Death by Chocolate Cherry Cream Pie

I have been doing my best lately to be a bit more health-conscious.  Having spent the best part of this year totally immersed in cooking lots of rich, buttery, salty food (a.k.a. ‘fine dining’), taking a step back and making a concerted effort to eat better seemed like an appropriate summer resolution.

However, there have been some notable set backs.  Like this chocolate cherry cream pie.  Yes, all those things, together.  In a pie.  I brought this along to a friend’s dinner party recently and accidentally put everyone into a food coma and lugged myself home with a renewed commitment to leafy greens.  

Having said that, it was pretty tasty, so do give it a go.  After all, life really is too short not to eat pie and sometimes an indulgence is just what the doctor ordered.  Just maybe serve a salad first.

By the by, heart-shaped dish, below, was a birthday gift from my cousins and is made by the Swedish company, Bruka.

Chocolate Cherry Cream Pie
 as ludicrously decadent as it sounds…

You will need:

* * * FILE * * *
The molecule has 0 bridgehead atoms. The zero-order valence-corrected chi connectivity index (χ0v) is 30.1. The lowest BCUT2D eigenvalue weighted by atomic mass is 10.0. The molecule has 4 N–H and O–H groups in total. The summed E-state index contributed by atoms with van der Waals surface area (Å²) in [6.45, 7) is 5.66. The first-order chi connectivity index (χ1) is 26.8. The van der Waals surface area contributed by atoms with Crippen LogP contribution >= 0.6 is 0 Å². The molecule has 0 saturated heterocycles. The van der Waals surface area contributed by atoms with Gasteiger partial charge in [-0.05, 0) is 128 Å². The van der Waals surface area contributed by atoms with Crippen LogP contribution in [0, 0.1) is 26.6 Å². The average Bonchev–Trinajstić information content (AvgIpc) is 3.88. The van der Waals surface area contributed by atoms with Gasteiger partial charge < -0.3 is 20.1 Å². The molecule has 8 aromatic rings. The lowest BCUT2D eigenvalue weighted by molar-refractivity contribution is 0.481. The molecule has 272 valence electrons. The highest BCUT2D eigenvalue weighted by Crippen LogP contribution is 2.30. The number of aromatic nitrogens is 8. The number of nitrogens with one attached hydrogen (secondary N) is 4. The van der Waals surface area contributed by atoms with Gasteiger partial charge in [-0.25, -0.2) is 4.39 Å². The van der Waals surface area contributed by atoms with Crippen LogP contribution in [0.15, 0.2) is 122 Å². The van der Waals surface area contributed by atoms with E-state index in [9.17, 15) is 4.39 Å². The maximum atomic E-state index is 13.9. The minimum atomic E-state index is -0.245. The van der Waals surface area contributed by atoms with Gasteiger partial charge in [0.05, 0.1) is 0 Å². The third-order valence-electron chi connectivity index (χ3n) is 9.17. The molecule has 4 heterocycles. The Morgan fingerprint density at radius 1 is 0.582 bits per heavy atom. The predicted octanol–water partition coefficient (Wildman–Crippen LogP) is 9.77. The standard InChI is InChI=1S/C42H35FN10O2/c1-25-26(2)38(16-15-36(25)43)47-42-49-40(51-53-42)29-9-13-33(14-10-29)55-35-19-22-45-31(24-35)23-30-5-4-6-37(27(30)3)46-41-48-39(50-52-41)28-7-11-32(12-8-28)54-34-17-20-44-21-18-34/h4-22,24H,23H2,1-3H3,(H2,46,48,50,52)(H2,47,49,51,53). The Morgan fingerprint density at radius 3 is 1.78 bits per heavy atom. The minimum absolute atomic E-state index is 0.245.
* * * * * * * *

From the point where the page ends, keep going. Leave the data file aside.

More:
200g flour
35g cocoa
100g caster sugar
1/2 tsp salt
110g butter, fridge cold and cut into cubes
2 egg yolks
2 tbsp double cream
1/2 tsp vanilla extract

200g cream cheese
1/2 tsp vanilla
60g caster sugar
200ml double cream
Cherry or raspberry jam (I used sour cherry jam, you could also make your own compote*)
1 punnet black cherries, pitted
Small bar of very dark chocolate


1.  Sift flour and cocoa into a large bowl.  Add the sugar and salt.

2.  Work in the butter to consistency of breadcrumbs, either by transferring to a magimix or by hand.

3.  Add yolks, cream and vanilla and mix well.  Bring dough together on work surface, shape into a flat round, wrap in clingfilm and refrigerate.  If dough seems very dry and like it won’t come together add a little more cream (1/2 teaspoons at a time)- be careful not to add too much cream, though, it should not be sticky or it will be impossible to work with. 

4.  Preheat oven to 200 C.  Dust work surface liberally with cocoa.  Roll out pastry to the thickness of 1/2 cm.  Line a x cm pastry or flan tin.  A loose-bottomed cake tin will also do.  Refrigerate for 15 minutes.  

5.  Blind bake your pastry case- approx 15 min** and allow to cool completely.  Meanwhile, make your filling.  Beat cream cheese with vanilla and sugar.  Add cream and whisk to form soft peaks. Refrigerate until needed.

6.   To assemble, spread jam over the base of the pastry case.  Add the cream cheese mixture.  Arrange cherries over the top and finally grate over some dark chocolate. 

* Simply pit a large handful of cherries and place in a pan over a low heat with a little lemon juice and sweeten to your liking.  Simmer until soft and oozy.